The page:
You know, possibly the saddest thing about this is that his dad will never know that he was cited on that form

Kookypants Sun 05-Feb-17 11:00:57

You know that snowflake term that people hate, your ex sounds like one. You're a wonderful inspirational mum and he knows it.

eosmum Sun 05-Feb-17 11:01:07

Sorry I have to disagree with not telling him how shit his dad is. Time and again I read here how the DC will always know who was there for them and they will figure out the "Disney Dad" when in my experience it hasn't happened. Two very good friends are both going through hell after giving up everything for their DCs when abusive partners left, the adult DCs are barely in contact with them and fully in contact with the Dads. One friend has had a complete breakdown and the other has never met a grandchild. but the wonderful dads are still gods in their DCs eyes. Neither Dad paid one penny throughout the childhoods, only went to matches so all could see how wonderful they were, had clothes that could only be worn in their houses during the rare contacts, expensive presents to be left in their houses etc. bad mouthed the mums to the DCs continually fed them lies the mums took the higher ground, only to be left like this by adults.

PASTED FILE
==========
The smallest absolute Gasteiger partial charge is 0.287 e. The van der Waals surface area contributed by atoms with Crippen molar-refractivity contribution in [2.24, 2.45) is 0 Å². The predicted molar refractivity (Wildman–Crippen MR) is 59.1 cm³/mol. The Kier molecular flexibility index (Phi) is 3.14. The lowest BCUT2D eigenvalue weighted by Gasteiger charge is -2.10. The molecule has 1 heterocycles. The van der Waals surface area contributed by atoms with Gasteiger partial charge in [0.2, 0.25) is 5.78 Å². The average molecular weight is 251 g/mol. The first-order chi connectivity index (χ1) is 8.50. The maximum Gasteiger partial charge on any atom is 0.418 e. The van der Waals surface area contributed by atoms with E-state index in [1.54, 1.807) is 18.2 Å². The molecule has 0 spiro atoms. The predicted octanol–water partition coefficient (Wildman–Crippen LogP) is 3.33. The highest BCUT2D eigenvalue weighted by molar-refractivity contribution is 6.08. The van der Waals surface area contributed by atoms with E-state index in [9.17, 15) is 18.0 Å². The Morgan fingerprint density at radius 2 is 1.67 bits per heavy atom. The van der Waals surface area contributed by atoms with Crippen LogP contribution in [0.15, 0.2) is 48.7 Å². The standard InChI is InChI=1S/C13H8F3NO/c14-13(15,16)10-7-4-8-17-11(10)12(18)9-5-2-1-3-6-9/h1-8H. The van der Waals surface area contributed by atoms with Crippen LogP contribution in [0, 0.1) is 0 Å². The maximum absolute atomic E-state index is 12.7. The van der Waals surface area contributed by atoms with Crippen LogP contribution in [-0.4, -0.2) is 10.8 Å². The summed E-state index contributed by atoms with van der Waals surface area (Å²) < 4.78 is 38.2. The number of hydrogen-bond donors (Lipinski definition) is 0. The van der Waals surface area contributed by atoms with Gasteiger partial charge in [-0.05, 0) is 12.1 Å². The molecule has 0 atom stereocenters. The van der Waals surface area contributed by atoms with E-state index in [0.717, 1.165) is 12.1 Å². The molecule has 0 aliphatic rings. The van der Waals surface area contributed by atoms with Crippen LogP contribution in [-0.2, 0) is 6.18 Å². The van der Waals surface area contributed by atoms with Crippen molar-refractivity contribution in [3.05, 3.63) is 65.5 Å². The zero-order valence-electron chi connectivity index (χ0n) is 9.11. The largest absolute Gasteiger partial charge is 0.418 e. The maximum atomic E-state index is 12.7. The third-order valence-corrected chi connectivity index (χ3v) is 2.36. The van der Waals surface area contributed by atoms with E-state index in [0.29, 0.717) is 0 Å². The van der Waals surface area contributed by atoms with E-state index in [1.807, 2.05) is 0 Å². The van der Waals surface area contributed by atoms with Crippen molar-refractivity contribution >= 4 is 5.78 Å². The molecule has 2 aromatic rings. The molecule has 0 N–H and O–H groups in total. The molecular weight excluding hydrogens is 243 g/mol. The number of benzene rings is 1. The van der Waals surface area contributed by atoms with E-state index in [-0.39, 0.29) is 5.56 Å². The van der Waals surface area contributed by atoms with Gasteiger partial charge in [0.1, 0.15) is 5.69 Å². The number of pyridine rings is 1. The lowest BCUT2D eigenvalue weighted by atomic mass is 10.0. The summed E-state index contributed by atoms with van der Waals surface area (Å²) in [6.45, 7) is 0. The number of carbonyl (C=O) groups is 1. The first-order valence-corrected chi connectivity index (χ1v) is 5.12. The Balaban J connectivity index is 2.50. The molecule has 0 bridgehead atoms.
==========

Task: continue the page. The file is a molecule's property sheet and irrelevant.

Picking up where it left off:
StarOnTheTree Sun 05-Feb-17 11:01:22

WE ARE NOT EQUAL. I AM VASTLY THE SUPERIOR PARENT

I love this ^ Me too OP and I get exactly where you're coming from. There is a situation with DD2 at the moment and my XH has jumped on the bandwagon as her caring, doting father when the reality is very, very different. DD2 knows this and I'm sure your DS does too.

Secretservice Sun 05-Feb-17 11:06:00

I've just realised wolfie I misread your post, you said I was fair and kind 😳 Thank you

stealth that baby best be decades away! He has recently bought home his first proper girlfriend πŸ˜„

BarbarianMum Sun 05-Feb-17 11:06:42

No I know you didn't/ wouldn't. But I did wonder if you think the day your ds acknowledges the truth about his df will be a great day. It won't - he may well spend years thinking it was something fundemental in him that caused his father's disinterest (I wonder how much his passion for sport is driven by wanting his dad's approval). He may also worry that he'll turn out like his dad when he marries/becomes a father.

Sorry if I'm way off. I know it must be frustrating for you. But I've been in your son's place (only science, no sport smile) and its it's a painful road to walk.